Munich economy - key data
Population, economic strength, employment, real estate
Munich and the surrounding area are one of Europe's most dynamic business regions. Major rankings have repeatedly shown the Bavarian capital to be among the leading international business hubs as well.
Global players and SMEs, promising start-up companies, large corporations and one-man businesses all enjoy Munichs' prosperous economic climate. A broad and well-balanced mix of industries and an excellent infrastructure are complemented by an unrivalled array of leisure and recreational facilities.
Home to 1.53 million people, Munich is the third-largest city in Germany. It is one of the industrialized world's growing metropolises and is particularly attractive to young, well-educated adults. Forecasts indicate that the resident population will exceed the 1.6 million mark in 2018. Local population growth is also being accompanied by a higher birth rate, which has been steadily increasing for the past nine years. The proportion of foreign nationals – 27.6 percent – is one of the highest in Germany. People from a total of 180 countries live in Munich, cementing its character as an open-minded city of diversity and tolerance.
Munich and the surrounding region form the focal point of business activity in the Free State of Bavaria. 22.1 percent of the Bavarian population live in the Munich region, where they generate 31 percent of the state's Gross Domestic Product (GDP). In 2013, this figure totalled €94,3 billion for Munich itself and €156.3 billion for the region as a whole. The service sector is the region's dominant industry, accounting for 75.9 percent of Munich's GDP. Manufacturing contributes 24.1 percent to Munich's GDP.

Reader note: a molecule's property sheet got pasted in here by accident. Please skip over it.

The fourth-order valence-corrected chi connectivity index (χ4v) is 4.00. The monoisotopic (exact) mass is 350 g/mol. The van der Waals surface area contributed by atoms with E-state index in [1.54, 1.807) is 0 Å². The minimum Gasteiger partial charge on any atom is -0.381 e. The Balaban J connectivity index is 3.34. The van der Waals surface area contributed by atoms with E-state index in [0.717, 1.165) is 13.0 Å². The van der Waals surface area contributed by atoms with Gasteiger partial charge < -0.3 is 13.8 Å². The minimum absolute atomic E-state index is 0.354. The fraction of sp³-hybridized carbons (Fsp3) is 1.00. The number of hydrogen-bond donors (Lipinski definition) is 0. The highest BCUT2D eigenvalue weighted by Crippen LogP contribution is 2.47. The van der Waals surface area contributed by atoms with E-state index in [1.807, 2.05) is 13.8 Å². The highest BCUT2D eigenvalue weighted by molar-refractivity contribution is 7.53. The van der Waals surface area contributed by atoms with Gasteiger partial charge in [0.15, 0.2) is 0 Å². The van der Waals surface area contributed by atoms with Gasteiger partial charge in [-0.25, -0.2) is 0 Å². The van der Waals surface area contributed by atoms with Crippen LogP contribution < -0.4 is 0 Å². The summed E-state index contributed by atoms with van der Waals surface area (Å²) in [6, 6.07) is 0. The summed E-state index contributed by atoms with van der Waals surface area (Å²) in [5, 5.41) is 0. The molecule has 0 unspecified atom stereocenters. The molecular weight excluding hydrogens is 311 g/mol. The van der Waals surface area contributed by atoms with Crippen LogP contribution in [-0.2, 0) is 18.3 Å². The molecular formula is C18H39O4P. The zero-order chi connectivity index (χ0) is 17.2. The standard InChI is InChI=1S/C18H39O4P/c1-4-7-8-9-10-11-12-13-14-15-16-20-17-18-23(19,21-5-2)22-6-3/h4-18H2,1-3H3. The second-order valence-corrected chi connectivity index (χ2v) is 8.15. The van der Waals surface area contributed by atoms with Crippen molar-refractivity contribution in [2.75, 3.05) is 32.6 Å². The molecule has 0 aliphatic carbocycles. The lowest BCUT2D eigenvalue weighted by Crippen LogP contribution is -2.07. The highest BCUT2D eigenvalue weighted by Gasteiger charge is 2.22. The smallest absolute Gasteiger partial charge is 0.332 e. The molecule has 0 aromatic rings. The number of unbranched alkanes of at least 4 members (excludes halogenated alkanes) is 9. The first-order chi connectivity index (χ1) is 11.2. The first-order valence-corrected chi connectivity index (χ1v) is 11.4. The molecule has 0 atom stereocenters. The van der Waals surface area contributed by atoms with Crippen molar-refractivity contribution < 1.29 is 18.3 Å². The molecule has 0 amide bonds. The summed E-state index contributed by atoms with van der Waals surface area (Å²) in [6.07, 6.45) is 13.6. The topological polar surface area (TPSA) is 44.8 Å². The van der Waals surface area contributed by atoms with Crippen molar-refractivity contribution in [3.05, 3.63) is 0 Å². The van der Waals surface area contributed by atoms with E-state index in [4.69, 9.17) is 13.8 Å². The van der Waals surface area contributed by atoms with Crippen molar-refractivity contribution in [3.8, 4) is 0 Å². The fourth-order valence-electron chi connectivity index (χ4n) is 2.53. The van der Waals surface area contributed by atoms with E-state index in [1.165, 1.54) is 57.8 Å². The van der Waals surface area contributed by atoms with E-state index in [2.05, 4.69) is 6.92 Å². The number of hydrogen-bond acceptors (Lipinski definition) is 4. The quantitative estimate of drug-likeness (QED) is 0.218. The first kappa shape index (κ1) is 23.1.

In Munich, Germany's second-largest employment hub, a total of 797,000 people hold employment subject to statutory social insurance. Overall, 2.23 million people are gainfully employed in the region as a whole. Forecasts indicate that the population will grow further – to over 1.7 million – by 2030. As in the recent past, around 30,000 jobs are likely to be added every year.
For years, Munich's unemployment rate has been the lowest compared to Germany's other major cities with a population of more than 500,000. In absolute terms, this meant an average jobless number of nearly 45,000 persons for the Munich Employment Agency's catchment area in 2015 – an unemployment rate of just 4.6 percent.
Real estate market
Alongside London, Paris and Berlin, the Munich property market ranks as one of the most important in Europe. In 2015, turnover in the housing, industrial real estate and office property markets added up to a total of EUR 12.6 billion – 20% more than in the preceding year.
Data from Colliers International put office space turnover in Munich at 756,700 m² in 2015. This figure too marks a substantial year-on-year gain of 22%. All of Germany's other six key office locations – Berlin, Düsseldorf, Frankfurt/Main, Hamburg, Cologne and Stuttgart – likewise experienced positive development and saw vacancy rates decline in 2015. Munich's vacancy rate fell from 5.1% in the previous year to 3.8%.
On the housing market, the average first-time rent for good-quality housing rose to a new peak of EUR 16.60/m², once again the highest figure in any German city. The year-on-year increase of 3.75% was similar to that witnessed in 2014.
The continuing influx of new arrivals and vigorous demand for real estate on the capital market are making living space in Munich both scarce and expensive. The City of Munich is responding proactively by stepping up the construction of subsidized housing and accelerating the relevant administrative procedures. Since 2011, considerable time and money has been invested to build an average of around 6,600 new apartments per year in Munich. At the same time, rents in all price categories continue to rise in and around the city.